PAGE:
Find Street Food at Sokcho Tourist and Fishery Market
Located inside the city center of Sokcho you will find the Sokcho Central Market, also known as the Tourist and Fishery market. This market is frequented by locals as well as tourists. The market is divided into several sections that specialize on different goods. The most interesting one for tourists is certainly the street food section. Here you can find various kinds of street food, most of them contain sea food of some sort. You can either order for take-away or some stalls have a seating area behind them where you can eat on-site.
A lot of the street food contained some sort of sea food. Especially crab meat seemed to be really popular! We tried fried shrimps as well as fried crab meat. They also sell for instance Kimchi pancakes, gimbap and some sort of North Korean sausage. There are also quite a lot of stalls selliing the sweet and sour fried chicken we talked about earlier!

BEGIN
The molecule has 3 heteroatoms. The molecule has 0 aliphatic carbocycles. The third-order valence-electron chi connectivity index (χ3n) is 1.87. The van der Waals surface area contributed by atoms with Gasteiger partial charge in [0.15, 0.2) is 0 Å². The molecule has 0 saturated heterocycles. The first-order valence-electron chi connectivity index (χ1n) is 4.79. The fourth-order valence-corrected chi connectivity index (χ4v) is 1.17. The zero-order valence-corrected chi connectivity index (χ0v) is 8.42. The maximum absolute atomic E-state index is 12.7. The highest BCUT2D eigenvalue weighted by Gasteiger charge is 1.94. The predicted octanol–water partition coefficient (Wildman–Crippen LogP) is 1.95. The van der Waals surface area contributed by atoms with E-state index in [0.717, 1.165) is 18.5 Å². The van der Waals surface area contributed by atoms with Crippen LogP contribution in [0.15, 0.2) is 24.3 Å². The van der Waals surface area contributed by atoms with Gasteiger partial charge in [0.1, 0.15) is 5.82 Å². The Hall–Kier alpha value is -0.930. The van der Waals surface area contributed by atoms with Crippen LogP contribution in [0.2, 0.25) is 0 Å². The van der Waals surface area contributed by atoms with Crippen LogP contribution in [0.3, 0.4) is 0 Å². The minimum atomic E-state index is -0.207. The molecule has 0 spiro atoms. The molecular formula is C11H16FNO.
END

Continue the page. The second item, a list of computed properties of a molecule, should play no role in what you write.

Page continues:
Stroll around Sokcho Lighthouse and Yeounggeumjeong Pavilion
To the north of the city lies Sokcho lighthouse, which was built in 1957. It is actually listed as the Nr.1 attraction in Sokcho city and is still in operation to this day. It however does not only have the function of a lighthouse, it can also be visited as an observatory during the day. From the top you will have gorgeous views over the East Sea, Sokcho city as well as the nearby Seoraksan National Park. Admission is free of charge.
Just below the lighthouse lies Yeonggeumjeong Pavilion, which can be reached via a 50 meters long bridge over the East Sea. The admission to the pavilion is free of charge as well. To get to both of these sights you will have to walk through a pretty local street. The street was ligned left and right with shops selling fresh fish and seafood. Many had freshwater tanks in front of their shop doors!
Visit Naksansa/ Naksan Temple
Naksan Temple is a buddhist temple located in between Sokcho and Yangyang. It is well known for its beautiful location on the shore of the East Sea! In the end we decided not to visit this temple since it is located a little more outside of Sokcho and we wanted to spend that time otherwise. However we wanted to leave it on this list in case it might inspire you to visit Naksan temple! In case you do, please let us know if it is truly as breathtaking as the pictures make it out to be!